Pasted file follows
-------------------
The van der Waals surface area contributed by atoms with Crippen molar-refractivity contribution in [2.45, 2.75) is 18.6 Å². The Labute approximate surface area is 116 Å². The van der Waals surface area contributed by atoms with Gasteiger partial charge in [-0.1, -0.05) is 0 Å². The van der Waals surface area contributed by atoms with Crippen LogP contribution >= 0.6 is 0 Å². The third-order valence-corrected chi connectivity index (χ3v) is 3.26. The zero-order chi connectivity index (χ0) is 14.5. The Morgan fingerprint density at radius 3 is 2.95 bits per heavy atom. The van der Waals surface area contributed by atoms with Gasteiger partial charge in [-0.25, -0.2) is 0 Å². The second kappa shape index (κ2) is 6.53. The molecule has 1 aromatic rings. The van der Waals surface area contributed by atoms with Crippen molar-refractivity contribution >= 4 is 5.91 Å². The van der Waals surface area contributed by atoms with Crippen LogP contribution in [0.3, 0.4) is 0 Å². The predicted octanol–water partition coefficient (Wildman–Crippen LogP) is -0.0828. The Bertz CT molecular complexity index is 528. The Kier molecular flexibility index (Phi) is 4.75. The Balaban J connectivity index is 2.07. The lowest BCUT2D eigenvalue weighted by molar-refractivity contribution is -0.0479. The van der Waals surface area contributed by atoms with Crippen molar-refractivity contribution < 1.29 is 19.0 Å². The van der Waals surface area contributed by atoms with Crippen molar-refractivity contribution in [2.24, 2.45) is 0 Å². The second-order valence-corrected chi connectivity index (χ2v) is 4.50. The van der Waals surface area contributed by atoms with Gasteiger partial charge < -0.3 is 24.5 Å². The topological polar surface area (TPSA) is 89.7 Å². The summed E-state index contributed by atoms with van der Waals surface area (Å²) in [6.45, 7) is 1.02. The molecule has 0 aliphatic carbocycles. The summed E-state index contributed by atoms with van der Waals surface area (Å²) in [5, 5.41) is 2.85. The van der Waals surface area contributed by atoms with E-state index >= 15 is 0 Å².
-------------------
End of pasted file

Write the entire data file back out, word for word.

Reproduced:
The van der Waals surface area contributed by atoms with Crippen molar-refractivity contribution in [2.45, 2.75) is 18.6 Å². The Labute approximate surface area is 116 Å². The van der Waals surface area contributed by atoms with Gasteiger partial charge in [-0.1, -0.05) is 0 Å². The van der Waals surface area contributed by atoms with Crippen LogP contribution >= 0.6 is 0 Å². The third-order valence-corrected chi connectivity index (χ3v) is 3.26. The zero-order chi connectivity index (χ0) is 14.5. The Morgan fingerprint density at radius 3 is 2.95 bits per heavy atom. The van der Waals surface area contributed by atoms with Gasteiger partial charge in [-0.25, -0.2) is 0 Å². The second kappa shape index (κ2) is 6.53. The molecule has 1 aromatic rings. The van der Waals surface area contributed by atoms with Crippen molar-refractivity contribution >= 4 is 5.91 Å². The van der Waals surface area contributed by atoms with Crippen LogP contribution in [0.3, 0.4) is 0 Å². The predicted octanol–water partition coefficient (Wildman–Crippen LogP) is -0.0828. The Bertz CT molecular complexity index is 528. The Kier molecular flexibility index (Phi) is 4.75. The Balaban J connectivity index is 2.07. The lowest BCUT2D eigenvalue weighted by molar-refractivity contribution is -0.0479. The van der Waals surface area contributed by atoms with Crippen molar-refractivity contribution < 1.29 is 19.0 Å². The van der Waals surface area contributed by atoms with Crippen molar-refractivity contribution in [2.24, 2.45) is 0 Å². The second-order valence-corrected chi connectivity index (χ2v) is 4.50. The van der Waals surface area contributed by atoms with Gasteiger partial charge < -0.3 is 24.5 Å². The topological polar surface area (TPSA) is 89.7 Å². The summed E-state index contributed by atoms with van der Waals surface area (Å²) in [6.45, 7) is 1.02. The molecule has 0 aliphatic carbocycles. The summed E-state index contributed by atoms with van der Waals surface area (Å²) in [5, 5.41) is 2.85. The van der Waals surface area contributed by atoms with E-state index >= 15 is 0 Å².